83.     public void Dispose()
    84.     {
    85.         // This seems vitally important, so why isn't it more prominently stated how it's intended to be used?
    86.         temporaryBuffer?.Release();
    87.     }
    88. }
    89.  
    (No, this version won't cripple your computer)
     
    wwWwwwW1 likes this.
  5. Eno-Khaon

    Eno-Khaon

    Joined:
    Oct 31, 2013
    Posts:
    10
    As an additional frame of reference, with relation to burningmime's comments regarding RenderingUtils.ReAllocateIfNeeded(), there's an example of an on-demand usage of RTHandles.Alloc() in FinalBlitPass:

    Code (CSharp):
    1. if (m_CameraTargetHandle != cameraTarget)
    2. {
    3.     m_CameraTargetHandle?.Release();
    4.     m_CameraTargetHandle = RTHandles.Alloc(cameraTarget);
    5. }
    This could easily be extrapolated to be regenerated whenever the window size/screen resolution has changed, but I haven't yet located any frame of reference for doing so efficiently/sanely (through an event/message). It *could* be done by checking the width/height of the camera's (color) target texture and comparing with last-known values, but that seems wasteful to constantly check those values as part of the rendering loop, especially because that would mean checking against values which already properly adapted themselves.
     
  6. jjxtra

    jjxtra

    Joined:
    Aug 30, 2013
    Posts:
    1,467
    URP 13 is quite broken on Unity 2022, I have found it much more stable to stay on URP 12 and Unity 2021.
     
  7. Eno-Khaon

    Eno-Khaon

    Joined:
    Oct 31, 2013
    Posts:
    10
    All things considered, I don't think I'd necessarily describe it as "broken" or "(un)stable". It may not have been an especially sound idea for me to try and introduce myself to ScriptableRendererFeatures on this latest version (granted, I didn't know what I was getting myself into until I was already in the thick of it), but after what I've dug up, it seems to be more a problem of documentation/clarification than one of functionality.

    For one, that's why I made sure to include a template for a common, yet somewhat multi-faceted effect (blur), using a combination of base Render Texture (screen/camera color) and a temporary/surrogate one. If it's enough to give anyone *some* idea of how to get started who comes across this thread, then that would already make it a clearer resource than a majority of what I looked up just to ensure I set it up correctly as a newcomer to this system myself.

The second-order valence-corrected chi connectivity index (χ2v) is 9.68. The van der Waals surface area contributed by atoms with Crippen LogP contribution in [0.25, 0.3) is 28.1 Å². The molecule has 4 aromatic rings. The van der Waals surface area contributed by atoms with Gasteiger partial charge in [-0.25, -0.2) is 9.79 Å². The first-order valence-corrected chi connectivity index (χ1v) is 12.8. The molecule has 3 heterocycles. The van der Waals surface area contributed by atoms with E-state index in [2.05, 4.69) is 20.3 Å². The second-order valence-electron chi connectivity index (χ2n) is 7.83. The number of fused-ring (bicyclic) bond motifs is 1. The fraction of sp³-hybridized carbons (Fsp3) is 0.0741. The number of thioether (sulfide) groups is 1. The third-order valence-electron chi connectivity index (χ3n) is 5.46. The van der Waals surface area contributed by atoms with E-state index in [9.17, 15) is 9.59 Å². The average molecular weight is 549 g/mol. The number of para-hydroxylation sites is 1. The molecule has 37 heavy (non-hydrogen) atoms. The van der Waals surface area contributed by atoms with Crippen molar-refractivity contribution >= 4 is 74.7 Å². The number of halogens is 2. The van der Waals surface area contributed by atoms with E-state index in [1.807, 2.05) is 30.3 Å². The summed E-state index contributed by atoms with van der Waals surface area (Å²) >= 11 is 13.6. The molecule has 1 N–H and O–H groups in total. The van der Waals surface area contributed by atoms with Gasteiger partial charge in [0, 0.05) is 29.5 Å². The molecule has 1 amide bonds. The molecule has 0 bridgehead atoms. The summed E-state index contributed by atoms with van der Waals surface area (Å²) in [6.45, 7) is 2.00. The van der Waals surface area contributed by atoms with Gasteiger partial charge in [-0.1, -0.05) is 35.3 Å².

For all my ranting up to this point in this thread, I've really been aiming more toward expressing the thought process that's gone into this as someone starting into this because the Built-in Renderer was giving me trouble with a logistical nightmare of a rendering concept and the High-Definition Rendering Pipeline doesn't lend itself to modification well enough to suit my current goal(s). (Namely, a combination of Multiple Render Target shader output, coupled with refraction, coupled with blurring, coupled with customizable lighting and/or shadow processing per GameObject during deferred rendering... the only part I still haven't found a suitable solution to in combination with all of this is also factoring in thickness (back face minus front face depth of same mesh added together per pixel for all meshes on the same layer), but I am willing to settle for avoiding yet another rendering pass on a layer just to make that work)

    As I've mentioned before, however, there are still aspects that seem... unclear (namely, texture resolution and usage attributes from ReAllocateIfNeeded()), but my testing since wrapping my head around parts of this system as a whole doesn't suggest that the URP has become dysfunctional with the most recent (non-beta) iteration.
     
    ChristopherKerr likes this.
  8. ElliotB

    ElliotB

    Joined:
    Aug 11, 2013
    Posts:
    297
    I had to do a similar upgrade recently. Here's documenting what I had to do in the hope that it's useful (like you I'm not sure if this is really the intended way - it's extremely hard to find functional examples and the API changes so frequently that as soon as you do they are often out of date).

    I've trimmed out duplication for this minimal example:

    Defining render target handles in my Pass:

    Code (CSharp):
    1. #if URP_13
    2.         private RTHandle _PixelizationMap;
    3.         ...
    4. #else
    5.         private int _PixelizationMap;
    6.         ...
    7. #endif
    Allocating render target resources in override void Configure:

    Code (CSharp):
    1. #if URP_13
    2.             RenderingUtils.ReAllocateIfNeeded(ref _PixelizationMap, pixelizationMapDescriptor, name: "ProP_PixelizationMap");
    3. #else
    4.             _PixelizationMap = Shader.PropertyToID("_PixelizationMap");
    5.             cmd.GetTemporaryRT(_PixelizationMap, pixelizationMapDescriptor);
    6. #endif
    Disposing of render target handles:

    Code (CSharp):
    1. #if URP_13
    2.         public void Dispose()
    3.         {
    4.             _PixelizationMap?.Release();
    5.         }
    6. #endif
    7.  
    8.         public override void FrameCleanup(CommandBuffer cmd)
    9.         {
    10. #if URP_13
    11.  
    12. #else
    13.             cmd.ReleaseTemporaryRT(_PixelizationMap);
    14. #endif
    15.         }
    These resources were helpful references for me:
    https://forum.unity.com/threads/ren...lete-deprecated-in-favor-of-rthandle.1211052/

    https://github.com/Unity-Technologi...ion~/rthandle-system-using.md#using-rthandles